Day 266 – Every Name Counts Project

One of the big things I’ve discovered from this year has been Zooniverse – an online platform for research projects requiring volunteers. I have done a few new things through there already including transcribing anti-slavery letters, tracking penguin numbers, and helping NASA classify pictures of Mars for their Mars Rover – a diverse and interesting mix! It gives me a chance to volunteer my time to contribute to projects I wouldn’t be able to otherwise, like today’s new thing, helping to create a searchable database of victims and survivors of National Socialism (the Nazi party) for the Every Name Counts project. The project comes from the Arolson Archives and involves compiling specific data from concentration camp and imprisonment documents so that victim’s families can easily find information.

This was not a light one to undertake. Having lived in Germany for many years and being exposed to different monuments and memorials, I’ve become much more aware of the horrors of its history. On my walking tour of Frankfurt, we walked by the Jewish Cemetery which has small memorial stones along it’s surrounding walls with hundreds and hundreds of names on. Seeing it all laid out, and realising each stone represents a person is incredibly sobering, especially when that is just a small selection of the 12,000 Frankfurt victims.

Image by Hans Braxmeier from Pixabay

Another interesting Holocaust memorial that is in the same vein as the Every Name Counts project is the Stolpersteine (Stumbling Stones). There are currently around 70,000 in a number of European cities on the pavement in front of buildings. They act as a memorial for the individuals who lived in the building before they were deported to concentration camps, and in my opinion are an incredibly effective and emotional tribute when you come across them.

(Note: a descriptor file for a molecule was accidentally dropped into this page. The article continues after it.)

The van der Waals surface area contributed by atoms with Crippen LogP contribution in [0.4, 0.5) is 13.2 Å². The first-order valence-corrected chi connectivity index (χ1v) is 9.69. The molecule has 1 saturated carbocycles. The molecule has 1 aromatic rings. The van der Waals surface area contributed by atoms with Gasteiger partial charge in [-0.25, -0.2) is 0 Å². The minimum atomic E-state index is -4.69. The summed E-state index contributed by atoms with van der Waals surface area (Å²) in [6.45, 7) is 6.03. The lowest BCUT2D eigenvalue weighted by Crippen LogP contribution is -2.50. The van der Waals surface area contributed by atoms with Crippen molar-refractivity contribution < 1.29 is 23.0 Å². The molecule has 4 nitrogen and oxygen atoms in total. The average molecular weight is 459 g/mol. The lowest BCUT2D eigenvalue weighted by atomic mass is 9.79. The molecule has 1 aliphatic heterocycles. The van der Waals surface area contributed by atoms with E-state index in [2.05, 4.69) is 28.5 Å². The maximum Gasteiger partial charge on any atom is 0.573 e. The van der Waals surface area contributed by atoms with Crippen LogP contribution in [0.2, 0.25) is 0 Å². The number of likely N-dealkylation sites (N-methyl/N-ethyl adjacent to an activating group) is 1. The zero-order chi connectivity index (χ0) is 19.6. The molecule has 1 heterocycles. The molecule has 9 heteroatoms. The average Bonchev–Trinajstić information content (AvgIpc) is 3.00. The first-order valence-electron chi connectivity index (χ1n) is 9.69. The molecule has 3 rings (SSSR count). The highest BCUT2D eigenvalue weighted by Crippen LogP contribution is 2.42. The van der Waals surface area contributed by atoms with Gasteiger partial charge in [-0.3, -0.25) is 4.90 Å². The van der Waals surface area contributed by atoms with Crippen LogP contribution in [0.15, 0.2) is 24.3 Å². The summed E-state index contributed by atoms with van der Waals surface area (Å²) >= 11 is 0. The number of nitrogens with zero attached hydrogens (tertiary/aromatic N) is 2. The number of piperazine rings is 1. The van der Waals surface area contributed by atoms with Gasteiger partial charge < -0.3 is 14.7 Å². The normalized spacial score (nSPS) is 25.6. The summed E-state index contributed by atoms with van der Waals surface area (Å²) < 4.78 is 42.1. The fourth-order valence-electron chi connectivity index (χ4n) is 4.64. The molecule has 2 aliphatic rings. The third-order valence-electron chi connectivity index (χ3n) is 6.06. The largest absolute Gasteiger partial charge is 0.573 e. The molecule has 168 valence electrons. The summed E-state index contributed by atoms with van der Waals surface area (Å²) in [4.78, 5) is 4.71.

This all goes to say that I think this project is an incredibly important one. The process was very simple, as with other Zooniverse projects, and involved transcribing specific information from a concentration camp document, such as religion, the reason for arrest, and last address.

This was absolutely a tough project to do, especially as you begin to transcribe some of the reasons for arrest, but it’s something I’m glad that I could help contribute to and something I’ll continue to help with. Each transcription takes a matter of minutes and it’s very easy to go through a few in a short amount of time. An interesting and valuable new thing.

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